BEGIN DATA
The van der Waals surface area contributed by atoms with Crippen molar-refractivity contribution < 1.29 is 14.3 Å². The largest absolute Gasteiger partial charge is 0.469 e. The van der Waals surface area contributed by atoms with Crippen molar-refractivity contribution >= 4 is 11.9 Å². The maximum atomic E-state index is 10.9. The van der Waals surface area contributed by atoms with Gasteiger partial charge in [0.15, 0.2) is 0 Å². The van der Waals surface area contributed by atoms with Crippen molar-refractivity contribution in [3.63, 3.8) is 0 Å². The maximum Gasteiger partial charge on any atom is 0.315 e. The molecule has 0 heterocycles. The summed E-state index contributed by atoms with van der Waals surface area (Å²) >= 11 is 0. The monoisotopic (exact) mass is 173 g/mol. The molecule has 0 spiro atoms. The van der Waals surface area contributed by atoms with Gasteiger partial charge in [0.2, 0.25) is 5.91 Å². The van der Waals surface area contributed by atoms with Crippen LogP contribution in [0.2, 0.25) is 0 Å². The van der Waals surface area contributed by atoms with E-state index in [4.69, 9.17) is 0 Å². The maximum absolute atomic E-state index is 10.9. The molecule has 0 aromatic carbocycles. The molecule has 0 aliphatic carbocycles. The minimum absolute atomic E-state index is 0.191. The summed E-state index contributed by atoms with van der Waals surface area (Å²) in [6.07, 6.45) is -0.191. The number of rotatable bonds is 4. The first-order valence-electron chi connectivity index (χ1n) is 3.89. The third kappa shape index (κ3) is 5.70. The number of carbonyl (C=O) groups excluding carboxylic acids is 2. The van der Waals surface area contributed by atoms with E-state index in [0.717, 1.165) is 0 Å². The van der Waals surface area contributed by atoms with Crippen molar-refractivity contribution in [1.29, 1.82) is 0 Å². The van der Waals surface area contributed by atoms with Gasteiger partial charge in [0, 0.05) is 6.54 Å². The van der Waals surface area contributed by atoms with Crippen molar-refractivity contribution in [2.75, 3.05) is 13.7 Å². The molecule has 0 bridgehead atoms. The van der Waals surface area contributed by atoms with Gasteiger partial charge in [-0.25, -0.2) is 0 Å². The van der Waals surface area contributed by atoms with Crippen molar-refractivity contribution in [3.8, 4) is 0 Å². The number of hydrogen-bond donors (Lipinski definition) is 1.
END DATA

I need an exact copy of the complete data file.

The van der Waals surface area contributed by atoms with Crippen molar-refractivity contribution < 1.29 is 14.3 Å². The largest absolute Gasteiger partial charge is 0.469 e. The van der Waals surface area contributed by atoms with Crippen molar-refractivity contribution >= 4 is 11.9 Å². The maximum atomic E-state index is 10.9. The van der Waals surface area contributed by atoms with Gasteiger partial charge in [0.15, 0.2) is 0 Å². The van der Waals surface area contributed by atoms with Crippen molar-refractivity contribution in [3.63, 3.8) is 0 Å². The maximum Gasteiger partial charge on any atom is 0.315 e. The molecule has 0 heterocycles. The summed E-state index contributed by atoms with van der Waals surface area (Å²) >= 11 is 0. The monoisotopic (exact) mass is 173 g/mol. The molecule has 0 spiro atoms. The van der Waals surface area contributed by atoms with Gasteiger partial charge in [0.2, 0.25) is 5.91 Å². The van der Waals surface area contributed by atoms with Crippen LogP contribution in [0.2, 0.25) is 0 Å². The van der Waals surface area contributed by atoms with E-state index in [4.69, 9.17) is 0 Å². The maximum absolute atomic E-state index is 10.9. The molecule has 0 aromatic carbocycles. The molecule has 0 aliphatic carbocycles. The minimum absolute atomic E-state index is 0.191. The summed E-state index contributed by atoms with van der Waals surface area (Å²) in [6.07, 6.45) is -0.191. The number of rotatable bonds is 4. The first-order valence-electron chi connectivity index (χ1n) is 3.89. The third kappa shape index (κ3) is 5.70. The number of carbonyl (C=O) groups excluding carboxylic acids is 2. The van der Waals surface area contributed by atoms with E-state index in [0.717, 1.165) is 0 Å². The van der Waals surface area contributed by atoms with Crippen molar-refractivity contribution in [1.29, 1.82) is 0 Å². The van der Waals surface area contributed by atoms with Gasteiger partial charge in [0, 0.05) is 6.54 Å². The van der Waals surface area contributed by atoms with Crippen molar-refractivity contribution in [2.75, 3.05) is 13.7 Å². The molecule has 0 bridgehead atoms. The van der Waals surface area contributed by atoms with Gasteiger partial charge in [-0.25, -0.2) is 0 Å². The van der Waals surface area contributed by atoms with Crippen molar-refractivity contribution in [3.8, 4) is 0 Å². The number of hydrogen-bond donors (Lipinski definition) is 1.